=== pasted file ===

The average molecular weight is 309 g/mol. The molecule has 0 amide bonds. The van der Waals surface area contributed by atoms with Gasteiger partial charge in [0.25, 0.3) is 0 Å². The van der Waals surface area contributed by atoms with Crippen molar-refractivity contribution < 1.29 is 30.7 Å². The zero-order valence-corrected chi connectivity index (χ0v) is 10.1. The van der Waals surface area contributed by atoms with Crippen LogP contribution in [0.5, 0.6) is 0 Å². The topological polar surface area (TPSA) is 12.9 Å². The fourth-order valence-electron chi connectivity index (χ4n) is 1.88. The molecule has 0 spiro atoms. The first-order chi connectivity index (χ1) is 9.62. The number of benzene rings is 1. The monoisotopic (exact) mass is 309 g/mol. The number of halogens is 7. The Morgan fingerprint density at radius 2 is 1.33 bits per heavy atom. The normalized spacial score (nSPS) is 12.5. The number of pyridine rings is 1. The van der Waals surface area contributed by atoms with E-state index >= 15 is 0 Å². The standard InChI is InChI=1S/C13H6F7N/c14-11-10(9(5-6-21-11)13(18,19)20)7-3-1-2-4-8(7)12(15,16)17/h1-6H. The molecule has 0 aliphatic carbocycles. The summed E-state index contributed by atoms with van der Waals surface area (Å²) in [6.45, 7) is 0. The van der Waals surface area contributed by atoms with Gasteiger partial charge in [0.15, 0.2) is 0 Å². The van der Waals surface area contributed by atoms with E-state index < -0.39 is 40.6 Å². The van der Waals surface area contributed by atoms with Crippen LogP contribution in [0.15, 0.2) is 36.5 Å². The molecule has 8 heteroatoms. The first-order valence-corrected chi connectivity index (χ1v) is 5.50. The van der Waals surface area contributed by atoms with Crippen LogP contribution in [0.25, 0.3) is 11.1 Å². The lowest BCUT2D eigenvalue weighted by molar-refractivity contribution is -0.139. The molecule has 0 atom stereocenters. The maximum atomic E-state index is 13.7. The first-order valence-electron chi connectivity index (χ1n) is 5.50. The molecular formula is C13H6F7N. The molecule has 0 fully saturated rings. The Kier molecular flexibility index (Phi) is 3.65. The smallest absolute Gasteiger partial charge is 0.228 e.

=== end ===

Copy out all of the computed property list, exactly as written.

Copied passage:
The average molecular weight is 309 g/mol. The molecule has 0 amide bonds. The van der Waals surface area contributed by atoms with Gasteiger partial charge in [0.25, 0.3) is 0 Å². The van der Waals surface area contributed by atoms with Crippen molar-refractivity contribution < 1.29 is 30.7 Å². The zero-order valence-corrected chi connectivity index (χ0v) is 10.1. The van der Waals surface area contributed by atoms with Crippen LogP contribution in [0.5, 0.6) is 0 Å². The topological polar surface area (TPSA) is 12.9 Å². The fourth-order valence-electron chi connectivity index (χ4n) is 1.88. The molecule has 0 spiro atoms. The first-order chi connectivity index (χ1) is 9.62. The number of benzene rings is 1. The monoisotopic (exact) mass is 309 g/mol. The number of halogens is 7. The Morgan fingerprint density at radius 2 is 1.33 bits per heavy atom. The normalized spacial score (nSPS) is 12.5. The number of pyridine rings is 1. The van der Waals surface area contributed by atoms with E-state index >= 15 is 0 Å². The standard InChI is InChI=1S/C13H6F7N/c14-11-10(9(5-6-21-11)13(18,19)20)7-3-1-2-4-8(7)12(15,16)17/h1-6H. The molecule has 0 aliphatic carbocycles. The summed E-state index contributed by atoms with van der Waals surface area (Å²) in [6.45, 7) is 0. The van der Waals surface area contributed by atoms with Gasteiger partial charge in [0.15, 0.2) is 0 Å². The van der Waals surface area contributed by atoms with E-state index < -0.39 is 40.6 Å². The van der Waals surface area contributed by atoms with Crippen LogP contribution in [0.15, 0.2) is 36.5 Å². The molecule has 8 heteroatoms. The first-order valence-corrected chi connectivity index (χ1v) is 5.50. The van der Waals surface area contributed by atoms with Crippen LogP contribution in [0.25, 0.3) is 11.1 Å². The lowest BCUT2D eigenvalue weighted by molar-refractivity contribution is -0.139. The molecule has 0 atom stereocenters. The maximum atomic E-state index is 13.7. The first-order valence-electron chi connectivity index (χ1n) is 5.50. The molecular formula is C13H6F7N. The molecule has 0 fully saturated rings. The Kier molecular flexibility index (Phi) is 3.65. The smallest absolute Gasteiger partial charge is 0.228 e.